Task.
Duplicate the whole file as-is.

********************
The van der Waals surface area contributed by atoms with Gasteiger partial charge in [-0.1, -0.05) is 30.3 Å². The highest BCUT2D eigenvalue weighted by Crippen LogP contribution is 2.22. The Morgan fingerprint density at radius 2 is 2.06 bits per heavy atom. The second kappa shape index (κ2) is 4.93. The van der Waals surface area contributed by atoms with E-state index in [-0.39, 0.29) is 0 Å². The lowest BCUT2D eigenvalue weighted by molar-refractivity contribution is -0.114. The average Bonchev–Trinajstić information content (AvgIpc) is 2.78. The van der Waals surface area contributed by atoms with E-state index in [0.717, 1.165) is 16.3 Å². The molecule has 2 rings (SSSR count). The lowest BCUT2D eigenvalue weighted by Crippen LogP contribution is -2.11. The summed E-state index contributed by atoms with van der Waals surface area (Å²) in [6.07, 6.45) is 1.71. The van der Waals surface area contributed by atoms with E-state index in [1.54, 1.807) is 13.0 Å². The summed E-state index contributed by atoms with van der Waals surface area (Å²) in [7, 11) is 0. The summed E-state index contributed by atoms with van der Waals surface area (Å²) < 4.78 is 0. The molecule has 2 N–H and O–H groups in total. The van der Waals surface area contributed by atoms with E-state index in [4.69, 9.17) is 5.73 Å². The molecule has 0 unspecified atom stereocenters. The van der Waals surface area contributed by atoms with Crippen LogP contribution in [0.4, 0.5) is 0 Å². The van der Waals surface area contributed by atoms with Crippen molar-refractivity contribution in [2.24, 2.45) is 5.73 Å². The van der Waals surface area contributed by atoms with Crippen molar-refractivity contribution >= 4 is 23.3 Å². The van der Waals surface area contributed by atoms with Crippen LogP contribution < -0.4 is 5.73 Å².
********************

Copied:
The van der Waals surface area contributed by atoms with Gasteiger partial charge in [-0.1, -0.05) is 30.3 Å². The highest BCUT2D eigenvalue weighted by Crippen LogP contribution is 2.22. The Morgan fingerprint density at radius 2 is 2.06 bits per heavy atom. The second kappa shape index (κ2) is 4.93. The van der Waals surface area contributed by atoms with E-state index in [-0.39, 0.29) is 0 Å². The lowest BCUT2D eigenvalue weighted by molar-refractivity contribution is -0.114. The average Bonchev–Trinajstić information content (AvgIpc) is 2.78. The van der Waals surface area contributed by atoms with E-state index in [0.717, 1.165) is 16.3 Å². The molecule has 2 rings (SSSR count). The lowest BCUT2D eigenvalue weighted by Crippen LogP contribution is -2.11. The summed E-state index contributed by atoms with van der Waals surface area (Å²) in [6.07, 6.45) is 1.71. The van der Waals surface area contributed by atoms with E-state index in [1.54, 1.807) is 13.0 Å². The summed E-state index contributed by atoms with van der Waals surface area (Å²) in [7, 11) is 0. The summed E-state index contributed by atoms with van der Waals surface area (Å²) < 4.78 is 0. The molecule has 2 N–H and O–H groups in total. The van der Waals surface area contributed by atoms with E-state index in [4.69, 9.17) is 5.73 Å². The molecule has 0 unspecified atom stereocenters. The van der Waals surface area contributed by atoms with Crippen LogP contribution in [0.4, 0.5) is 0 Å². The van der Waals surface area contributed by atoms with Crippen molar-refractivity contribution in [2.24, 2.45) is 5.73 Å². The van der Waals surface area contributed by atoms with Crippen molar-refractivity contribution >= 4 is 23.3 Å². The van der Waals surface area contributed by atoms with Crippen LogP contribution < -0.4 is 5.73 Å².